Discovered in the year 2000, the Cave of Crystals in Mexico is truly stunning. It contains some of the largest natural crystals ever that have ever been found on earth. Some of the selenite structures have grown beyond 32 feet long (10 meters). The BBC reported on Professor Iain Stewart’s rare glimpse into this amazing subterranean spectacle for the series “How the Earth Made Us.”
… We kept on being told how difficult it was going to be to film in the Naica Cave, but nothing really prepares you for the extremes of that cavern. It’s about 50C in there, but it’s the virtually 100% humidity added on top that makes it a potential killer.
That combination means that when you breathe air into your body, the surface of your lungs is actually the coolest surface the air encounters. That means the fluid starts to condense inside your lungs – and that’s really not good news.
When the cave was first discovered it was just an accident.
Miners working in the Naica silver mine broke through the walls of the cavern and were astounded to discover these enormous crystals – the biggest anywhere on Earth. But when the first people went in to explore, they were almost overcome by the conditions – and there’s some pretty hairy video footage of them coming out of the cave on the verge of losing consciousness. So we knew the dangers were real. When you first look at the kit your first thought is: “Is that it?” There’s a special cooling suit – which is basically like a suit of chain mail but filled with ice cubes. Then there’s a breathing system which feeds cool, dry air into your mask. It’s OK to take the mask off for a short while, but do without it for more than about 10 minutes, and it’s likely that you’re going to start keeling over. I was lucky of course. All I had to do was stand there and talk, but the cameraman and all the others helping set out the lights were having to work in these conditions, wearing these cumbersome suits, and they really struggled. We had a doctor outside the cave to monitor our vital signs, and we were coming out of the cavern with our heart rates up at 180. The biggest danger was falling over; rescuing someone inside would have been very tricky. Despite all the dangers, my overwhelming memory is the sheer beauty of the place. …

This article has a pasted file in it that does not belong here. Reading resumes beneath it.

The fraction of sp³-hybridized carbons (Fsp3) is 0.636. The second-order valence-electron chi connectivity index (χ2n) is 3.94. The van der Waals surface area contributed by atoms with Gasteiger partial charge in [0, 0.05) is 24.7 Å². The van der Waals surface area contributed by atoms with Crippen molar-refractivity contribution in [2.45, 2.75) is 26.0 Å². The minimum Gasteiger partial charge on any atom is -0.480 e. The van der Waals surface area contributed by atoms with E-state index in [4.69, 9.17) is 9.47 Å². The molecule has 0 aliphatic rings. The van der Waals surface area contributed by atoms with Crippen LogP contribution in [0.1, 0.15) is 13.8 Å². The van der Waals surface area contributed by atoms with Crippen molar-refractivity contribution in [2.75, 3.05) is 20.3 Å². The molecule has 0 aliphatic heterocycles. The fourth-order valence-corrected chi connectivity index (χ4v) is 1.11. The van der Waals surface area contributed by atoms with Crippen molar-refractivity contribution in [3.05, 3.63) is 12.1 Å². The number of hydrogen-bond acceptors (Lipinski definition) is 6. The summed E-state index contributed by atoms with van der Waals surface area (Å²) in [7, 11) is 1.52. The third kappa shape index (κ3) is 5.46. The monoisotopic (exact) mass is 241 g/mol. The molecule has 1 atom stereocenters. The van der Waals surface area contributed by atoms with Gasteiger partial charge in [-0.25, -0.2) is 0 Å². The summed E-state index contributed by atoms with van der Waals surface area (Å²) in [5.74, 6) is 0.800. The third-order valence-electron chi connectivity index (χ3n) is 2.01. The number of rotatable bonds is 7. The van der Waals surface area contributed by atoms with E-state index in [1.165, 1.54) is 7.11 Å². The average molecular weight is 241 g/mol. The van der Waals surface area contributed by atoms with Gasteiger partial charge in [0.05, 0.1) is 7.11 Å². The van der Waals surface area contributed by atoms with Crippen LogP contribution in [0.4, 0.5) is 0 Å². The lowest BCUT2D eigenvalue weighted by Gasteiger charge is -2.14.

The article goes on to say that the mine will probably eventually close and the pumps will be taken out causing it to flood, putting these giant crystals once again out of reach.
It is fun to think that there are many more such places in the Earth’s crust. The geology of the area around the cave suggests many more possible crystal caves around Naica.
Check out the video:
Have you ever been in a cave? Many have been spelunking and there are many beautiful caves to see, but Mexico’s Giant Crystal Cave is a one of a kind wonder, at least so far.